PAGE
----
Here’s a shining example of Why Defeat is just a Detour in our Journey.
Consider the life of someone who refused to quit—in spite of setback after setback during a life of struggle:
■ When he was seven years old, his family had to give up their farm and move to a neighboring state. Like other children of the time he performed physical chores to carry his weight.
■ Just two years later, when he was nine, his mother passed away.
■ At the age of 22, in spite of personally doing a fine job, he found himself thrown out of work when the company he worked for had to close down.
■ At 23, he ran for state legislature and lost, coming eighth in a field of 13 candidates.
■ At 24, he borrowed money so that he could open a general store. Competing against a bigger and better-run store led to the collapse of the business. He couldn’t pay back his loan, and his possessions were seized by the sheriff. Nevertheless, when his friend and business partner died penniless he insisted on taking over the other half of the debt. It took him several years to pay it all off.
■ At 25, he ran again for a seat in the state legislature—and won. Out of 13 candidates he achieved the second highest vote total.
■ At 26, his sweetheart (some even suggest his fiancée) suddenly died, affecting him profoundly.
■ At 29, he lost his campaign to become speaker of the state legislature.
■ At 34, he tried to win his party’s nomination to run for a seat in Congress—and failed.
■ At 35, he tried again and this time succeeded in becoming a Congressman.
■ At 39, as there was a one-term-limit rule, he found himself out of a job—even though by all accounts he had performed admirably.
■ At 40, he failed in his bid to become commissioner of the General Land Office, a federal position of power and prestige.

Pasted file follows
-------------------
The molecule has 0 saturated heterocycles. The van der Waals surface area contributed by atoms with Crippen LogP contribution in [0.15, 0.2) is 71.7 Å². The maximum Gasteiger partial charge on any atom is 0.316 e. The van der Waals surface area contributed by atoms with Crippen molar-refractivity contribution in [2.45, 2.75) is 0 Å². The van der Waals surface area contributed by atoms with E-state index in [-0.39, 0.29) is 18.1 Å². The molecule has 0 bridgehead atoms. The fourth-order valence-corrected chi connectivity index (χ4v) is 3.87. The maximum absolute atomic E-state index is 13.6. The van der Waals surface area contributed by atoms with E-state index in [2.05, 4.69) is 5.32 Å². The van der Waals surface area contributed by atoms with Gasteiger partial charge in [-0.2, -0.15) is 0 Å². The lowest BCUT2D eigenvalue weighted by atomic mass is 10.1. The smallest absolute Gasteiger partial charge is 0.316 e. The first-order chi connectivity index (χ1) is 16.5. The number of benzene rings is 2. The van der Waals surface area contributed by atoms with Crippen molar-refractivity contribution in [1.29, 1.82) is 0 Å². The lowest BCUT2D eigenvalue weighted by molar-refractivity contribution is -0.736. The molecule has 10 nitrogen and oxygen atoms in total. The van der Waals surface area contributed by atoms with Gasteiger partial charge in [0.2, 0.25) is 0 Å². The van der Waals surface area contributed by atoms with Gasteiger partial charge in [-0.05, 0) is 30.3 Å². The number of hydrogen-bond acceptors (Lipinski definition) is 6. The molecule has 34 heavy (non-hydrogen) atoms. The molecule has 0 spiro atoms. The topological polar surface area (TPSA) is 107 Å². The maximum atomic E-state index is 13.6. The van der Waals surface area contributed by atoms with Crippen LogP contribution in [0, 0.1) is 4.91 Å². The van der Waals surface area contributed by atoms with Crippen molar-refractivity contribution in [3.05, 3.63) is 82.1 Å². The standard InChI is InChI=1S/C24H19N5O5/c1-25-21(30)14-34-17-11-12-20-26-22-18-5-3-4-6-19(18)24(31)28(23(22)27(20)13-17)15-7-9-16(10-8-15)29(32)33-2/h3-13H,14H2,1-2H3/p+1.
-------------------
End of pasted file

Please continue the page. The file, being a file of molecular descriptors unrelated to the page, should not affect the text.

■ At 45, he failed in his effort to be chosen to represent his state in the U.S. Senate.
■ At 47, he was nominated at his party’s national convention to run for the Vice Presidential spot. He lost.
■ At 49, he was favored to be his party’s choice for a U.S. Senate seat but his party failed to gain control of the state legislature, making him unsuccessful again.
■ But, at 51 Abraham Lincoln, was elected as the 16th president of the United States. Four years later he was re-elected.
As another wise man once said, “Many of life’s failures are people who did not realize how close they were to success when they gave up.”
Yes, a good part of the life of one of our most famous presidents consisted of failures and setbacks. And, of course, in a rollercoaster political career he had successes, too. But, for Lincoln, a defeat was just a detour on his journey. Each loss, each rejection, simply generated more impetus to keep moving forward.
What drove him? His father was a simple frontier farmer; his mother died young. But Lincoln had soaring ambition. His law partner called him “a little engine that knew no rest.” Lincoln had a burning desire to become accomplished and successful and to leave his mark on the world. He certainly did that. He was never a quitter.
As he even once said, “That some achieve great success is proof to all…that others can just achieve the very same success themselves.”
So, if you’re struggling, if you’ve encountered setbacks after setbacks, take heart from this example and you’ll quickly realize, you have no reason to give up and chase that dream.
Make your dot count.
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